The PAC was born in the summer of 2016, and quickly became the official outside ally of the campaign, as Politico reported at the time. Trump, who had railed against big-money donations during the primaries, was officially the nominee but remained strapped for cash.

Investor and Trump backer Tom Barrack spearheaded fundraising for the PAC, while Manafort dispatched two allies, Ken McKay and Laurence Gay, to run the PAC’s operations.

Ignoring the 120-day cooling-off period required by campaign finance law, Gay and McKay went directly to Rebuilding America Now from the Trump campaign. Further blurring the legal lines prohibiting coordination between the two entities, the PAC even scored an explicit endorsement from vice-presidential nominee Mike Pence, as Politico reported.

Barrack told federal prosecutors that Manafort saw little distinction between the campaign and PAC, according to the New York Times.

Rebuilding America Now ended up raising a respectable $23 million. According to the Times, prosecutors in New York and from Mueller’s team are now investigating whether any of that money came through illegal foreign donations—either directly or via American intermediaries.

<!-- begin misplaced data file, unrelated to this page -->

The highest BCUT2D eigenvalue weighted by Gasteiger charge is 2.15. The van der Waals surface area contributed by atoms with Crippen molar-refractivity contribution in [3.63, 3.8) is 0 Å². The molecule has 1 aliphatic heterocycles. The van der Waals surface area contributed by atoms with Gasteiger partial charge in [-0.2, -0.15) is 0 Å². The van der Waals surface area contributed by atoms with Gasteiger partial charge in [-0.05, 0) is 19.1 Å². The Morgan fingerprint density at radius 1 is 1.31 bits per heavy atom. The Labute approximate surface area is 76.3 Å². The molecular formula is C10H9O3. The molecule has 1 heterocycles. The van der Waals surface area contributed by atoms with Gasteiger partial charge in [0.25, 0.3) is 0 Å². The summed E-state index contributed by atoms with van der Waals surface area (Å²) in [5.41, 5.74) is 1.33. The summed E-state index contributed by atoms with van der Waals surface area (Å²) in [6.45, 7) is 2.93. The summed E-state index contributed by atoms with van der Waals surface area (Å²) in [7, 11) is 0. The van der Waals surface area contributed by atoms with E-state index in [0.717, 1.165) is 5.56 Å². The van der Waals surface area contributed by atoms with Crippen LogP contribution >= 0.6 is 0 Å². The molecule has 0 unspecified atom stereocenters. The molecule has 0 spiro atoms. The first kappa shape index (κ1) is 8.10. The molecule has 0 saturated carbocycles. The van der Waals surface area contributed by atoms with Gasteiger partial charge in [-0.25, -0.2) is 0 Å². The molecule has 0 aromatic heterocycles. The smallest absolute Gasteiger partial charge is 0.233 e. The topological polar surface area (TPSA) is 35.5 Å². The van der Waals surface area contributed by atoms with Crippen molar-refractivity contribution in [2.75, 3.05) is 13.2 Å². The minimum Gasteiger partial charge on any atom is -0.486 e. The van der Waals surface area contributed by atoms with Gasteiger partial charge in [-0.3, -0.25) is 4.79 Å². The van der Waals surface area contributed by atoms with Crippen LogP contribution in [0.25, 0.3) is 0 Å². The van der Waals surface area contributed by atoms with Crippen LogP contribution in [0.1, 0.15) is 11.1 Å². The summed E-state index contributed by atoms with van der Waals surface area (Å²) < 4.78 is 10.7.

Per the newspaper, prosecutors have questioned witnesses about encounters Manafort and Barrack had with uber-wealthy Qatari officials during a Mediterranean cruise in the summer of 2016.

The campaign apparently went dormant following the November 2016 election. But payments were continuing to be made to PAC staffers into 2018, including a $27,125.23 payment to Gay dated March 5, 2018.

In a separate letter sent on June 28, 2018, the FEC asked Rebuilding America Now for itemized receipts for travel reimbursements made to staff that exceed $500.

Read the November 2018 FEC letter below:

This pot has been updated.